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DOES YOUR PROGRESSIVE CAVITY PUMP NOT START?14/4/2023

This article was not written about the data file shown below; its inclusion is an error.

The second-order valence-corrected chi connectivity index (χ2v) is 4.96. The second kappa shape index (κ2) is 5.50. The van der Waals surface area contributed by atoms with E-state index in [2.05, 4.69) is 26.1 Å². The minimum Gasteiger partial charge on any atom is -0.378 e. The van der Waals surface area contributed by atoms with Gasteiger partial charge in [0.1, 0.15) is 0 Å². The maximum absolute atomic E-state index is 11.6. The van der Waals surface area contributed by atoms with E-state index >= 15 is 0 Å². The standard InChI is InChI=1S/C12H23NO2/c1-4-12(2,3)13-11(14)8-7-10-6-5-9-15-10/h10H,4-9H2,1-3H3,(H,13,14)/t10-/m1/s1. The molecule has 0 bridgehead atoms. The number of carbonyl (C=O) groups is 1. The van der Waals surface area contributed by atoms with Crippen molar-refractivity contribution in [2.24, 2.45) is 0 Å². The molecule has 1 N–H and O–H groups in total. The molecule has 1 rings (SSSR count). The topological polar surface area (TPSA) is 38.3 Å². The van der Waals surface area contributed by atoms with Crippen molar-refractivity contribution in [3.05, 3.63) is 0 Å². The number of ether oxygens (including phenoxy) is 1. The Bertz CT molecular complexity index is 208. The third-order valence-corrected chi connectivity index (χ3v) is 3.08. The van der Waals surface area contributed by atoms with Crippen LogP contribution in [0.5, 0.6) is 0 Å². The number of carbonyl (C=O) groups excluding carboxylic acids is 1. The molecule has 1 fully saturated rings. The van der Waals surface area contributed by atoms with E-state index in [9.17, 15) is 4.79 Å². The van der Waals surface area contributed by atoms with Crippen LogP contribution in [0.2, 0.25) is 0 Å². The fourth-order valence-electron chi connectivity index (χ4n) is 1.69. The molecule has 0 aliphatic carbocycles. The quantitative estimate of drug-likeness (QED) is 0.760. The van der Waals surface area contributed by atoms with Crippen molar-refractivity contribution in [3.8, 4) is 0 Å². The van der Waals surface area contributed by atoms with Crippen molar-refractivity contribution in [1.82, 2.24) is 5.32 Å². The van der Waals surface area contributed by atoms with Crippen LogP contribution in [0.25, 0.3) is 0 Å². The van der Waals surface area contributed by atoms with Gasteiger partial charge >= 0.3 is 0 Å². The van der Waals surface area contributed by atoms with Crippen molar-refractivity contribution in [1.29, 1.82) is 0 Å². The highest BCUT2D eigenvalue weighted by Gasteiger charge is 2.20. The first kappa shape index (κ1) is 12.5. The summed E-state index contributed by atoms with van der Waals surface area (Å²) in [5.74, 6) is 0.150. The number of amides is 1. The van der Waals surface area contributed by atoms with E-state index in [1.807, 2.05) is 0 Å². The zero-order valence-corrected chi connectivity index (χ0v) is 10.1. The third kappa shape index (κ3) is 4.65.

DOES YOUR PROGRESSIVE CAVITY PUMP NOT START? These positive displacement screw pumps are great for moving thick paste-like fluids at an even speed and pressure but are often problematic with abrasive and aggressive waste-streams.To get more news about Screw pump rotor, you can visit hw-screwpump.com official website. Whatever your application, if you have an issue with a faulty progressive cavity pump try this checklist for possible solutions. Here's our trouble-shooter for a variety of progressive cavity pump (screw-pump) issues: Check the power supply matches the pump motor voltage and amps. Check that the fuses haven’t blown. Has the pump been idle for some time? The rotor and stator may have ‘bonded’, if it doesn’t turn then check for dried debris and lubricate with an appropriate oil or glycerin. Has the cable or its connections been damaged? If so, have the damaged section replaced. Check that the motor windings haven’t burnt out. Have the pumped fluid’s properties changed? Tight tolerances on progressive cavity pumps mean that if the media’s viscosity or temperature do not match the pump’s specification it can lead to thermal expansion. This could burn the rotor and stator where they rub or even jam it, stopping all movement and putting strain on the motor. Examine the rotor to make sure it's not blocked or jammed. If it is, then withdraw it from the pump, clean down and if there is no damage evident, reassemble. Try reducing the pump’s rotation speed before switching it on, also check the delta start settings if it is an older 3-phase motor, or invertor settings on a newer 3-phase. Generally, the larger the motor, the longer the time delay between start up and full power is needed. If the pump starts okay on a low speed, wait until it has discharged steadily for a time before increasing speed step-by-step to normal operation. IS THE PUMP GIVING TOO LITTLE OUTPUT? Check the feed intake is supplied and that the pump’s inlet is fully submerged. Stop the pump and isolate the power while you check for blockages at either end. Check the motor is rotating in the correct direction. If not, the wiring needs correcting before it is started up again. Has performance reduced over time? Check the wear parts and replace them if worn out. Progressive cavity pumps rely on tight tolerances and abrasive slurries can soon wear down the stator walling and rotor edges. Examine the discharge pipework and replace it if leaking or cracked. Another reason why the pump may be giving too little output is if the final discharge head is too high; where this is the case, you may need to use a larger pump or an alternative type. Check that the rotation speed is correct. Reduced speed for the same power draw could indicate something jamming inside the pump, or the fluid’s viscosity is too high for the pump configuration.
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